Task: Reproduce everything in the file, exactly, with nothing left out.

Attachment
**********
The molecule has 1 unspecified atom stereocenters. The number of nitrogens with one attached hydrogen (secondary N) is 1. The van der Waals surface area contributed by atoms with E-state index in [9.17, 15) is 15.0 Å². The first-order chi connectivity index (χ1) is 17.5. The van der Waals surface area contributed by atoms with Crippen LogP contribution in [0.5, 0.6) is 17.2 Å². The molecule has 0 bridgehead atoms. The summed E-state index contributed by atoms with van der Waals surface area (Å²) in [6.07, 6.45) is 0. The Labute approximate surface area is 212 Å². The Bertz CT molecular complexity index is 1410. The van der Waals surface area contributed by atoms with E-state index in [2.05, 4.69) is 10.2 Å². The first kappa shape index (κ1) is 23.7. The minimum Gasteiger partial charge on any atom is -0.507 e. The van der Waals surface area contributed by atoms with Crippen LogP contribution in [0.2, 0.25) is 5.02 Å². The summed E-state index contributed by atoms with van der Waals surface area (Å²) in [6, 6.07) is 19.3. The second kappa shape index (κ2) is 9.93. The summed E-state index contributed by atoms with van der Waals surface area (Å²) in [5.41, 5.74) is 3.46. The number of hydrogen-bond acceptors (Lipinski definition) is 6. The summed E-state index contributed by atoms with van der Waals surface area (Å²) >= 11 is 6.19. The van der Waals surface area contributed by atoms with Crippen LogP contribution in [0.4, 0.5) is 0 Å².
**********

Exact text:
The molecule has 1 unspecified atom stereocenters. The number of nitrogens with one attached hydrogen (secondary N) is 1. The van der Waals surface area contributed by atoms with E-state index in [9.17, 15) is 15.0 Å². The first-order chi connectivity index (χ1) is 17.5. The van der Waals surface area contributed by atoms with Crippen LogP contribution in [0.5, 0.6) is 17.2 Å². The molecule has 0 bridgehead atoms. The summed E-state index contributed by atoms with van der Waals surface area (Å²) in [6.07, 6.45) is 0. The Labute approximate surface area is 212 Å². The Bertz CT molecular complexity index is 1410. The van der Waals surface area contributed by atoms with E-state index in [2.05, 4.69) is 10.2 Å². The first kappa shape index (κ1) is 23.7. The minimum Gasteiger partial charge on any atom is -0.507 e. The van der Waals surface area contributed by atoms with Crippen LogP contribution in [0.2, 0.25) is 5.02 Å². The summed E-state index contributed by atoms with van der Waals surface area (Å²) in [6, 6.07) is 19.3. The second kappa shape index (κ2) is 9.93. The summed E-state index contributed by atoms with van der Waals surface area (Å²) in [5.41, 5.74) is 3.46. The number of hydrogen-bond acceptors (Lipinski definition) is 6. The summed E-state index contributed by atoms with van der Waals surface area (Å²) >= 11 is 6.19. The van der Waals surface area contributed by atoms with Crippen LogP contribution in [0.4, 0.5) is 0 Å².